Dear Professor Baez,
My name is Paolo Bizzarri and I am following your invitation to
provide some feedback on the topic “Why is mathematics boring?”
Let me introduce myself: I am 37 years old, got a Degree in Computer
Science in 1994. In the last fourfive years I have started studying
mathematics for fun and passion.
As my job is different, I have a limited time to dedicate to my
passion. Even if I find mathematics extremely interesting, I have
often found studying maths boring, difficult and hard to pursue. So, I
have done some simple reflection on why I find difficult and boring
something for which I have anyway passion.
My conclusions are as follows:
 mathematics is taught in an unnatural way;

mathematics is a practical discipline, but it is taught as an abstract
one;

there is lots of implicit knowledge that is not made available through
books.
I will try to expand each of these sentences in the following.
Mathematics is taught in an unnatural way.
My point is here referred mainly to textbooks, and their typical
structure of definition/lemma/theorem/definition.
Where is the problem? The problem is that this approach is unnatural.
It is not in that way that mathematicians reason and produce their
work.
If you see a demonstration, it is as terse and essential as it has to
be. Each passage is perfectly connected with the previous passages.
Each hypothesis is done exactly when it is was needed, and it is
absolutely minimal.
The question (my question) was: yes, everything works perfectly, but
this is not science. This seems more an Hollywood film, where
everything happens for a precise reason.
But mathematicians do not work in that way (or, at least, this is my
understanding). The real problem in mathematics is often not to
demonstrate a theorem: it is to find a good object to study. The
definition comes AFTER a theorem has been demonstrated. The
demonstration itself is refined numerous times, in order to obtain the
“perfect”, textbook demonstration. Which is the only demonstration you
see, and I found them quite unnatural exactly because they were
perfect.
The real point should be that mathematics text book should provide the
context, the reason WHY they are studying something, and what they are
trying to study. Which bring us to my second point.
Mathematics is a practical discipline, but it is taught as an abstract one.
Again, this is based on my limited experience, and can be pretty
typically Italian. But, anyway, it is the only experience I can
provide.
One of the main points about mathematics is that it is “abstract”,
“pure”, not tied to any practical problem.
Which is false, from an hystorical point of view. But it is false also
on a more concrete, daybyday, practical matter.
Maths is boring for non fulltime mathematicians because they don’t
know the “tools of the trade”. They are not used to manipulate mental
objects like grups or vector spaces. When I have read for the first
time about groups, I have found difficult to understand lots of things
about them and their importance. When I have started to see them used,
they became much more clearer to me.
Perhaps mathematicians do not feel this problem strongly, because they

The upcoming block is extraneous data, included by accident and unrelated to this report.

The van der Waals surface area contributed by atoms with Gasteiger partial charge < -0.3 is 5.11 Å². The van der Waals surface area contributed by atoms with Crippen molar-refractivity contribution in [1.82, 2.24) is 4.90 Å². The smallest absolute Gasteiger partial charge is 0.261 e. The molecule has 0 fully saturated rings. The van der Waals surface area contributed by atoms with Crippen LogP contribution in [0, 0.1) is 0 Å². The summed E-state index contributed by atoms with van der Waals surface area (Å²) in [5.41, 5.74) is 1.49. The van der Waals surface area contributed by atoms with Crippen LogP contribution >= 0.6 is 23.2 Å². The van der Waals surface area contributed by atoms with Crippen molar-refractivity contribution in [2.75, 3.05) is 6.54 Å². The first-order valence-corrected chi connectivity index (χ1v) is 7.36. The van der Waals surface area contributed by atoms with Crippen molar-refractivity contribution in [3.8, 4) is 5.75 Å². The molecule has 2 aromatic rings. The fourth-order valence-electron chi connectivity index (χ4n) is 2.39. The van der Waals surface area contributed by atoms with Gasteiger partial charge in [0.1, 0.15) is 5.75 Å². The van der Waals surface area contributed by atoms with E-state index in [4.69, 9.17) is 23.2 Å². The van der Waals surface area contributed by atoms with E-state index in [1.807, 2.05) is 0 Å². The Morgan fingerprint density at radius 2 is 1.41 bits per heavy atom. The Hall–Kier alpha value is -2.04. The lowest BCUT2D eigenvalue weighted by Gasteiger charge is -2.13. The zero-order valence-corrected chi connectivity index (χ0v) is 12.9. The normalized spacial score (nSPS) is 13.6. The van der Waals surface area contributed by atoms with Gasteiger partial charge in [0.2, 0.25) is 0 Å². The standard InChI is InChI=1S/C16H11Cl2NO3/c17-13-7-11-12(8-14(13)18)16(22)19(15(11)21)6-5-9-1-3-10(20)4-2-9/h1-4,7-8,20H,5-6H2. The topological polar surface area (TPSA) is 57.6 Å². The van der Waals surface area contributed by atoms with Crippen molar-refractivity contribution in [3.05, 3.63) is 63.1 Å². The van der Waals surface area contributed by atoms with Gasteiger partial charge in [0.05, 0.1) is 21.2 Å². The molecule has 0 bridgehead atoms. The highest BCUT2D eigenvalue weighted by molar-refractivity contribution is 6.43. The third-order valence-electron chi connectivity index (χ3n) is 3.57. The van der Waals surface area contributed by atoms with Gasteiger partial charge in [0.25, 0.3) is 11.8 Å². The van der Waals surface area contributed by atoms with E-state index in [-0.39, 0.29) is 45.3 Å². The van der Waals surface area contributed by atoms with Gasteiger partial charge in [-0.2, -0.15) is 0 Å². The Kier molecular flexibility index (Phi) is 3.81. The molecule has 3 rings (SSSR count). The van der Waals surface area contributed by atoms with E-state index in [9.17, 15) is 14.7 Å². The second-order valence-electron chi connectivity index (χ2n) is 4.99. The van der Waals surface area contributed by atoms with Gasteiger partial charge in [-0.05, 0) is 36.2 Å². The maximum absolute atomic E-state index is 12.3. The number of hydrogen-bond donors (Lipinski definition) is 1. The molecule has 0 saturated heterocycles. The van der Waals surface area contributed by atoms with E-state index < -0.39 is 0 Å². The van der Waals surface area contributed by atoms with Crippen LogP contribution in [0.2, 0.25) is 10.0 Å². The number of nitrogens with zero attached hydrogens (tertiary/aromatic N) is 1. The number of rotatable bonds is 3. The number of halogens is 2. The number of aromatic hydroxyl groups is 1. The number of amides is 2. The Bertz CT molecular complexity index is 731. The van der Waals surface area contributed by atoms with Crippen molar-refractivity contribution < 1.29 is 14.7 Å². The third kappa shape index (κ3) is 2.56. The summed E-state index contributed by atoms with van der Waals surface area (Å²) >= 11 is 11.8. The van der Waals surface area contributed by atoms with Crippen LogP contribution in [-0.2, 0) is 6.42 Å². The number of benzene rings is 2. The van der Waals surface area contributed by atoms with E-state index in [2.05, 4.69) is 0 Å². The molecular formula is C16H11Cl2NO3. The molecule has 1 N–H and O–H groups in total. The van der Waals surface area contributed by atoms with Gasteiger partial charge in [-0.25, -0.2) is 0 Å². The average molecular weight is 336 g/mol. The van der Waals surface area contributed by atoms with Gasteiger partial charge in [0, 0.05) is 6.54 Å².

are used to work with abstract objects. It is the same problem that a
nonIT professional has when he has to use a computer program done for
an IT professional.
This separation is strong also because you are not supposed to use the
tools you learn by yourself: the demonstrations are already provided,
and you have not to improve them (you would not be able anyway…).
You have to use them in some cooked up situations, but again there is
little understanding that this is done for a specific reason. Which
bring us to the third, and possible final argument.
There is lots of implicit knowledge that is not made available through books.
It is one of the most striking things I have seen: there is lots of
thing about mathematics that are not explicitly expressed in
mathematics textbooks.
One is what all mathematics call “elegance”. It is a fuzzy concept,
but it is fundamental. I have not seen a single, explicit reference to
it (except, perhaps, in Topics in Algebra). But this is a fundamental
criterion to create and judge mathematical theories, and a strong guide
about which structure you expect.
The second is about the “styles” of demonstration you adopt. Given a
certain domain, it is quite common to see demonstrations that use a
limited set of methods to be carried out, but these methods are never
expressely nominated or indicated.
But, without a name, it is difficult to effectively teach these
things. We cannot even speak properly about them.
Conclusions.
Well. If you didn’t find boring these writings of mine, I owe you a
pizza in Pisa, if you ever come to my city.
Best regards.
Paolo Bizzarri
Re: Why Mathematics Is Boring
‘Modern mathematics’ is indeed boring and devoid of meaning in most papers. That’s why I stick to reading the works of the greats like von Neumann, Wiener, Einstein, and hosts of others. What made them great? They *explain* things, and then go on to carry out tremendeously complicated calculations. I think the advent of calculators and numerical methods has hurt the advance and understanding of math to a large degree. However, on the flip side, new symbolic methods allow computations which are a great help and lead to new relations not previously seen, so maybe there is hope yet.